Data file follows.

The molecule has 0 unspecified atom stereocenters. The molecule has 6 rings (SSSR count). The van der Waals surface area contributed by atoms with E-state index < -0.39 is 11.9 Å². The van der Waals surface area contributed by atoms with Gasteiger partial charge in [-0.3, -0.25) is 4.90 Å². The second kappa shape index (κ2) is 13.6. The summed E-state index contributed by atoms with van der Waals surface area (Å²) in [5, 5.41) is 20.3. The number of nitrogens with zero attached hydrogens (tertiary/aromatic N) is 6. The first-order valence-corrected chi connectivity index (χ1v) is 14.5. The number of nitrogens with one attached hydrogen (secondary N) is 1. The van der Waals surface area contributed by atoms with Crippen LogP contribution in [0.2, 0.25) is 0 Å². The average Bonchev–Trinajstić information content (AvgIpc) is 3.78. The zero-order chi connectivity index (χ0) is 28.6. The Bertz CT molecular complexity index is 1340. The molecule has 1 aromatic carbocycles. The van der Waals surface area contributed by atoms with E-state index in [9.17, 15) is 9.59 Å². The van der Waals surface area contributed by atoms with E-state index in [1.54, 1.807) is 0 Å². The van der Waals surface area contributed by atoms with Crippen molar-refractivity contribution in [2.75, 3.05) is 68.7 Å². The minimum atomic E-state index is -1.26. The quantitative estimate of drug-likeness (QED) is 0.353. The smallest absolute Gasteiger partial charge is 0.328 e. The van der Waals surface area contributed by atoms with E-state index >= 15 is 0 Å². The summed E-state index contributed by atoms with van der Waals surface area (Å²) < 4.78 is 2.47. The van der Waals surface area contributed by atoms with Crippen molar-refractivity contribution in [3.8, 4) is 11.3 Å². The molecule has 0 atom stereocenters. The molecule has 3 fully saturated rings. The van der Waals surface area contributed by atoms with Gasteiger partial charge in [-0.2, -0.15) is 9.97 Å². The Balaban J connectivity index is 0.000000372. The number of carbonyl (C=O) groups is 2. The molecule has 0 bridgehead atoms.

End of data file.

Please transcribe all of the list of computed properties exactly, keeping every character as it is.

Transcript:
The molecule has 0 unspecified atom stereocenters. The molecule has 6 rings (SSSR count). The van der Waals surface area contributed by atoms with E-state index < -0.39 is 11.9 Å². The van der Waals surface area contributed by atoms with Gasteiger partial charge in [-0.3, -0.25) is 4.90 Å². The second kappa shape index (κ2) is 13.6. The summed E-state index contributed by atoms with van der Waals surface area (Å²) in [5, 5.41) is 20.3. The number of nitrogens with zero attached hydrogens (tertiary/aromatic N) is 6. The first-order valence-corrected chi connectivity index (χ1v) is 14.5. The number of nitrogens with one attached hydrogen (secondary N) is 1. The van der Waals surface area contributed by atoms with Crippen LogP contribution in [0.2, 0.25) is 0 Å². The average Bonchev–Trinajstić information content (AvgIpc) is 3.78. The zero-order chi connectivity index (χ0) is 28.6. The Bertz CT molecular complexity index is 1340. The molecule has 1 aromatic carbocycles. The van der Waals surface area contributed by atoms with E-state index in [9.17, 15) is 9.59 Å². The van der Waals surface area contributed by atoms with E-state index in [1.54, 1.807) is 0 Å². The van der Waals surface area contributed by atoms with Crippen molar-refractivity contribution in [2.75, 3.05) is 68.7 Å². The minimum atomic E-state index is -1.26. The quantitative estimate of drug-likeness (QED) is 0.353. The smallest absolute Gasteiger partial charge is 0.328 e. The van der Waals surface area contributed by atoms with E-state index >= 15 is 0 Å². The summed E-state index contributed by atoms with van der Waals surface area (Å²) < 4.78 is 2.47. The van der Waals surface area contributed by atoms with Crippen molar-refractivity contribution in [3.8, 4) is 11.3 Å². The molecule has 0 atom stereocenters. The molecule has 3 fully saturated rings. The van der Waals surface area contributed by atoms with Gasteiger partial charge in [-0.2, -0.15) is 9.97 Å². The Balaban J connectivity index is 0.000000372. The number of carbonyl (C=O) groups is 2. The molecule has 0 bridgehead atoms.